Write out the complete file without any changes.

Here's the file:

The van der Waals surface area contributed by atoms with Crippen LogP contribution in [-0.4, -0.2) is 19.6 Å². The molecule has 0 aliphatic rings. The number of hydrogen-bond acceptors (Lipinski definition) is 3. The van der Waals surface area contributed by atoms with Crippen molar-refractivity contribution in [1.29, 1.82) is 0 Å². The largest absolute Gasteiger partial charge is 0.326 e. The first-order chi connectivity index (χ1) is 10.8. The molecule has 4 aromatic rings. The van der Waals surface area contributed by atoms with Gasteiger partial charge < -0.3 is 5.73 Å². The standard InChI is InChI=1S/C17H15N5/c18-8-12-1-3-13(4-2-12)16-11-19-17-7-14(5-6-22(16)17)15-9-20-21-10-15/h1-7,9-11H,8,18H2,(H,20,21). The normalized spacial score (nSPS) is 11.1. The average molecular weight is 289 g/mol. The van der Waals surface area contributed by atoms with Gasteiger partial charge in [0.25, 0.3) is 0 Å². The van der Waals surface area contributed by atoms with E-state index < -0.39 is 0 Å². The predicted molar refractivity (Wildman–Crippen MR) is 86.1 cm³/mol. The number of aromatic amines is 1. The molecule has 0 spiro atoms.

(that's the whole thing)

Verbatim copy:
The van der Waals surface area contributed by atoms with Crippen LogP contribution in [-0.4, -0.2) is 19.6 Å². The molecule has 0 aliphatic rings. The number of hydrogen-bond acceptors (Lipinski definition) is 3. The van der Waals surface area contributed by atoms with Crippen molar-refractivity contribution in [1.29, 1.82) is 0 Å². The largest absolute Gasteiger partial charge is 0.326 e. The first-order chi connectivity index (χ1) is 10.8. The molecule has 4 aromatic rings. The van der Waals surface area contributed by atoms with Gasteiger partial charge < -0.3 is 5.73 Å². The standard InChI is InChI=1S/C17H15N5/c18-8-12-1-3-13(4-2-12)16-11-19-17-7-14(5-6-22(16)17)15-9-20-21-10-15/h1-7,9-11H,8,18H2,(H,20,21). The normalized spacial score (nSPS) is 11.1. The average molecular weight is 289 g/mol. The van der Waals surface area contributed by atoms with Gasteiger partial charge in [0.25, 0.3) is 0 Å². The van der Waals surface area contributed by atoms with E-state index < -0.39 is 0 Å². The predicted molar refractivity (Wildman–Crippen MR) is 86.1 cm³/mol. The number of aromatic amines is 1. The molecule has 0 spiro atoms.